It is simple to find a true joy in listening to an impassioned person speak knowledgeably about the topics they love. Someone who finds a deep appreciation and curiosity in whatever subject it may be, deserves respect.
Garyn Roberts, Ph.D fits that description. A small, but enthused audience gathered May 1 at the Rhinelander District Library to have each and every one of their questions answered about the comics they grew up knowing and loving.
No matter the question, no matter how abstruse, Roberts was able to dig from his wealth of knowledge to not only give an answer, but give an answer that expanded far deeper than the original inquiry. What a joy it is, no matter your interest in the long, expansive history of comics, to hear someone who has an encyclopedic knowledge base, and a long list of author credits, to speak on the topic.
Roberts is a multiple, international award-winning author and award winning college professor. His awards include the National Popular Culture Book Award (for The Prentice Hall Anthology of Science Fiction and Fantasy) and the Munsey Award (for lifetime achievements in the study of pulp magazine fiction).
A professor of more than 34 years, Roberts has authored and edited hundreds of essays, articles, encyclopedia entries, books and more. Recent publications in 2017 include editorship of "Dick Tracy: Colorful Cases of the 1930s." Roberts also chairs the Dick Tracy museum in Woodstock, Ill.
Prone to winding tangents, in the best possible way, Roberts uses his acquired information to connect comics' historical influence to the modern day. Perhaps most relevant, the comic book industry's deep ties to the Midwest.
Some of the discussion centered around Dick Tracy, a comic strip centered around the tough, plainclothes police officer which gained a massive following after its initial debut in the Detroit Mirror in Oct. of 1931. The comic was created by Chester Gould, who went on to live in Woodstock, Ill. Oh, and Roberts just happened to become acquainted with him.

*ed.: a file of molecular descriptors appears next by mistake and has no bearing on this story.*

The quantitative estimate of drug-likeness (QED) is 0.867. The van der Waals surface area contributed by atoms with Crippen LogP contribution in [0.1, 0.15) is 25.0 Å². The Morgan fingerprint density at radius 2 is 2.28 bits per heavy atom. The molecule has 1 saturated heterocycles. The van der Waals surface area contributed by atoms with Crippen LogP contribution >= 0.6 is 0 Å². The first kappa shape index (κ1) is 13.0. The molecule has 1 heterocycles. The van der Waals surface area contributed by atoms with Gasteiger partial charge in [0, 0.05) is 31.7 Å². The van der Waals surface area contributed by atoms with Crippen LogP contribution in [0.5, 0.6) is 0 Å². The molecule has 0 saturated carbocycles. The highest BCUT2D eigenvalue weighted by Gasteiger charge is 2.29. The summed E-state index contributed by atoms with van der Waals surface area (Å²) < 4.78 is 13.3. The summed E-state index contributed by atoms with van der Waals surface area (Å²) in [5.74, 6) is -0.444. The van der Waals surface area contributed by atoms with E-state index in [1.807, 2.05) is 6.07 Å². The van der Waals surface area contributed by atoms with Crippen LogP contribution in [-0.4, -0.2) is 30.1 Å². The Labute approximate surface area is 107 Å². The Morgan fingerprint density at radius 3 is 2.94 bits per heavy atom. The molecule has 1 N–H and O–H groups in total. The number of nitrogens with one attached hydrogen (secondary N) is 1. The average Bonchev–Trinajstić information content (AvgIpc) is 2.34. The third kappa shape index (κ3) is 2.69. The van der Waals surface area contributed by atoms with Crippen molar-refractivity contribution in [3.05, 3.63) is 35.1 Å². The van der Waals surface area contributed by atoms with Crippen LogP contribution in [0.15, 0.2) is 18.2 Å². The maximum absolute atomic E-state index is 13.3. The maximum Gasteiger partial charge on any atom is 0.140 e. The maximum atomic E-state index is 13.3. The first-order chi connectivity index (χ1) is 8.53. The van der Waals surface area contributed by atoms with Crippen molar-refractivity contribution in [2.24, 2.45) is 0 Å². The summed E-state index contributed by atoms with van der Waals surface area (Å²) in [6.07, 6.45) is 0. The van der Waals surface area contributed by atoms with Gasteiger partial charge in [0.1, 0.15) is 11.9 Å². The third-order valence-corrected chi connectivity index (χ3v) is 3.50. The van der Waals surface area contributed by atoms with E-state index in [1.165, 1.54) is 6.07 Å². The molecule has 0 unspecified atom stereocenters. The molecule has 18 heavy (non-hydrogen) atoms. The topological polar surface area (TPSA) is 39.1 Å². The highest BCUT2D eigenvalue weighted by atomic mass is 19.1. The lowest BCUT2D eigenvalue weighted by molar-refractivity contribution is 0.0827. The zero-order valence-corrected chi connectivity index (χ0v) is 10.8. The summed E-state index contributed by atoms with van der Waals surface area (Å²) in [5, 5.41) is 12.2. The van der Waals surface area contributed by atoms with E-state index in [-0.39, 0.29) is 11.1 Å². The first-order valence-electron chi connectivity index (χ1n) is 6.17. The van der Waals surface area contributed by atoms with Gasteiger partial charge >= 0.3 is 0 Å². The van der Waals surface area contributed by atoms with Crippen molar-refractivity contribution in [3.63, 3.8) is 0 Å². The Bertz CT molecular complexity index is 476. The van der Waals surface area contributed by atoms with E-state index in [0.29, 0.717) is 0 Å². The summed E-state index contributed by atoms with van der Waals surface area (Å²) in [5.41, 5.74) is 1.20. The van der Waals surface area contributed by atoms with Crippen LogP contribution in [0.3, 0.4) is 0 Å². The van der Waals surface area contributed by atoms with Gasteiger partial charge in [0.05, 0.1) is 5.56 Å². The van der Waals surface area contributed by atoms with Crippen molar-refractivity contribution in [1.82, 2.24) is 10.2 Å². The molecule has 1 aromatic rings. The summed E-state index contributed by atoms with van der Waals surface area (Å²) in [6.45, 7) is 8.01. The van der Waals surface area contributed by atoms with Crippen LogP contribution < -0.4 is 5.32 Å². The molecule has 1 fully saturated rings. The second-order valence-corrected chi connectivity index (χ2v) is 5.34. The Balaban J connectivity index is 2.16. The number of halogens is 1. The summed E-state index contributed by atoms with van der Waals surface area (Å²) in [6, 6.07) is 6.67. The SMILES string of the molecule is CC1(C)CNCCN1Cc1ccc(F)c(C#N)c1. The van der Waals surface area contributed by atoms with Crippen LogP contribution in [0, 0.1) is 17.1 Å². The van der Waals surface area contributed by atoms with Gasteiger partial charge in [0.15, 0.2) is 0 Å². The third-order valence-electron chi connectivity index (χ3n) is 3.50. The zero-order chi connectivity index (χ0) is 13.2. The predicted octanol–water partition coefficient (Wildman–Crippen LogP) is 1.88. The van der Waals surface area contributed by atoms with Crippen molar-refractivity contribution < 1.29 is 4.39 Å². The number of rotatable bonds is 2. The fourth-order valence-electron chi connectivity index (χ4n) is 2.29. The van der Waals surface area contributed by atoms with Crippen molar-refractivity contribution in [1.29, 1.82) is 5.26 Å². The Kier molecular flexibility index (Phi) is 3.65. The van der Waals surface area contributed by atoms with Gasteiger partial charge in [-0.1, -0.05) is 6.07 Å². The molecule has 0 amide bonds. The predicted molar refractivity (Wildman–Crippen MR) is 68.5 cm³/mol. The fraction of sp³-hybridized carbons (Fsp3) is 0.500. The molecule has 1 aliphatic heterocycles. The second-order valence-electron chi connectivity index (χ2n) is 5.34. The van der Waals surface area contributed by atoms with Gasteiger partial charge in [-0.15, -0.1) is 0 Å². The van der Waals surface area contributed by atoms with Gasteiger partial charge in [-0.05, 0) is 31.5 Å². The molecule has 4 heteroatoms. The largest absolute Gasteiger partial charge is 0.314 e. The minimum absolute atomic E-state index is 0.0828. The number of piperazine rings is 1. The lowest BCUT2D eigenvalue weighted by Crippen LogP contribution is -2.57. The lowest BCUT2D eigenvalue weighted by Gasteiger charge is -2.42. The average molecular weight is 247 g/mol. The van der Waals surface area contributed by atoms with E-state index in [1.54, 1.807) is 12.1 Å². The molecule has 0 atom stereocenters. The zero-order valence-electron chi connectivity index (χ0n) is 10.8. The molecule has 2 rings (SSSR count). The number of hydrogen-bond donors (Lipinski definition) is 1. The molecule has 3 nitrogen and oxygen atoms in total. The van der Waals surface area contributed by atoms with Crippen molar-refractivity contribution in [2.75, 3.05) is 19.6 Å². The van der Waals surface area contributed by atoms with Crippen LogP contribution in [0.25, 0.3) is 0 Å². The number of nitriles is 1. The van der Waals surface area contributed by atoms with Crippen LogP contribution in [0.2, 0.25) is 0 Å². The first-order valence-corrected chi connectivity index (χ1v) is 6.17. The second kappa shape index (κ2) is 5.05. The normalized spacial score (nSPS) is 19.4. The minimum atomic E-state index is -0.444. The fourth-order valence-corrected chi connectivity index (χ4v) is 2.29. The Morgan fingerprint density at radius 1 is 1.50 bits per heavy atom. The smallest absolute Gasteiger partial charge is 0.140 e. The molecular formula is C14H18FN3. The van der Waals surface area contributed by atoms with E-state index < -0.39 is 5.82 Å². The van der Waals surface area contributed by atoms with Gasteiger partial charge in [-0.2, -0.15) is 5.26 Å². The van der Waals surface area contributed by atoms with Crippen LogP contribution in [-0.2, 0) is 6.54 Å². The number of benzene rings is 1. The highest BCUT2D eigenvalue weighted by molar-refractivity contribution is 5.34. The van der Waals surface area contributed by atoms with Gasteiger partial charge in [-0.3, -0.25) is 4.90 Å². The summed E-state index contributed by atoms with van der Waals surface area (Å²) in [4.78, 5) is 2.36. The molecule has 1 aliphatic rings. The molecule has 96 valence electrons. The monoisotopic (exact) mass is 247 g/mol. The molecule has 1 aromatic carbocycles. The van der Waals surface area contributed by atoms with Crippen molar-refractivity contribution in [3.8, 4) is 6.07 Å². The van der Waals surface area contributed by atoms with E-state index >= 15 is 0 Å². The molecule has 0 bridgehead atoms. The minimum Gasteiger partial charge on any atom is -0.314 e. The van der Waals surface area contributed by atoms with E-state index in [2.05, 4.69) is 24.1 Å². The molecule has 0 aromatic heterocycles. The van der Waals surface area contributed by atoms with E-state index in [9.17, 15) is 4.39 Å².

Roberts has become acquainted with a lot of people in the comic book scene, which added to many of the personal anecdotes he shared during the discussion. He managed to do so without acting as a "know-it-all," or by casually name-dropping, just simply using his acquired comprehension to make the most for the visitor of the library that night.
The event acted as part of the kick off to the Rhinelander District Library's Free Comic Book celebration, where donated materials have been available for no cost at the library throughout the week. The celebration concluded May 6 with Rhinelander's own Thomas Barnett, author and artist of the children's book series "Bob the Hodag," discussing his career path. A book signing will follow the author chat.
A series of wonderful, thought-expanding discussions have been a recent trend at Rhinelander District Library, as library director (and wife of Garyn Roberts) Virginia Roberts has sought to bring in a vast array of individuals to provide an educational outlet to the public on topics from natural resource conservation, to book binding.
"We're two nerds, that's for sure," Virginia Roberts said following her husband's talk. "How many wives would let their husbands have comic books, and vice versa? Now our kids have rival comic book collections."
Virginia Roberts is a firm proponent of the idea of growing up with books in the household, as she did herself. Whether they be comic books or otherwise, the power comes from within the reader to dive into the pages of a book, no matter its subject matter.
"That ability to think critically really comes from reading, I believe. Even if they're only reading fiction," she said. "People diss comic books, but the reality is that a lot of the vocabulary in comic books is higher than an eighth grade level. These are reading big long words with complex ideas. Where else are they going to dream?"
An interest in comic books has been strongly revived, thanks in part to the blockbuster success of films such as Christopher Nolan's "Batman" trilogy and other superhero-based films. That has expanded to the rise of graphic novels, which create a bridge from fiction to comic books.
"Comic books are very important to kids who think that nobody gets them. The nerdy kids that nobody gets, and the not-so-nerdy kids that nobody gets," Roberts said. "When you're in the middle of the pack and you're confused, getting bitten by a radioactive spider doesn't seem so bad. I imagine that comic books have saved more than one life."
That idea can be taken as a theme. Whether it be comic books, music, art, having a passionate interest, and a place to explore it, can be the difference in feeling connected to something greater than yourself. The Rhinelander District Library, and other Northwoods libraries, are consistently offering educational, mind-expanding opportunities that people can become involved in - whether they are a troubled 13-year-old or an 83-year -old hoping to learn something new.
The trope of knowledge being power is true, and libraries give people an outlet - a sanctuary.
Evan Verploegh may be reached via email at firstname.lastname@example.org.
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